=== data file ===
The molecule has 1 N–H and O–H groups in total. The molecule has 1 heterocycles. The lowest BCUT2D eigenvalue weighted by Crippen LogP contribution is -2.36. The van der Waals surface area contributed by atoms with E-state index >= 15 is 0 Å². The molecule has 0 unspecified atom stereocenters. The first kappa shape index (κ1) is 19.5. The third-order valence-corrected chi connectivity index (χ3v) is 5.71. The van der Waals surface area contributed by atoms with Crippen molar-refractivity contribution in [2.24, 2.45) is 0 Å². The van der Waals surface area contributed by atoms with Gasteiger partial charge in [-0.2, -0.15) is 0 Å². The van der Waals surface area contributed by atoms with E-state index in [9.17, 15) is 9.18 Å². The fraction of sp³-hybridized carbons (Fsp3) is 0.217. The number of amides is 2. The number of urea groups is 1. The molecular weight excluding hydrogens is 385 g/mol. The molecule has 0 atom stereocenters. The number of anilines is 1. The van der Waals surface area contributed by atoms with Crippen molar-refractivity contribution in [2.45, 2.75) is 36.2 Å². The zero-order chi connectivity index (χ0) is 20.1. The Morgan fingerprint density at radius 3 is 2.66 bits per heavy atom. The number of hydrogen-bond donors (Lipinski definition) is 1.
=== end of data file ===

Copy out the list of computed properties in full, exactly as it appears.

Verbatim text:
The molecule has 1 N–H and O–H groups in total. The molecule has 1 heterocycles. The lowest BCUT2D eigenvalue weighted by Crippen LogP contribution is -2.36. The van der Waals surface area contributed by atoms with E-state index >= 15 is 0 Å². The molecule has 0 unspecified atom stereocenters. The first kappa shape index (κ1) is 19.5. The third-order valence-corrected chi connectivity index (χ3v) is 5.71. The van der Waals surface area contributed by atoms with Crippen molar-refractivity contribution in [2.24, 2.45) is 0 Å². The van der Waals surface area contributed by atoms with Gasteiger partial charge in [-0.2, -0.15) is 0 Å². The van der Waals surface area contributed by atoms with E-state index in [9.17, 15) is 9.18 Å². The fraction of sp³-hybridized carbons (Fsp3) is 0.217. The number of amides is 2. The number of urea groups is 1. The molecular weight excluding hydrogens is 385 g/mol. The molecule has 0 atom stereocenters. The number of anilines is 1. The van der Waals surface area contributed by atoms with Crippen molar-refractivity contribution in [2.45, 2.75) is 36.2 Å². The zero-order chi connectivity index (χ0) is 20.1. The Morgan fingerprint density at radius 3 is 2.66 bits per heavy atom. The number of hydrogen-bond donors (Lipinski definition) is 1.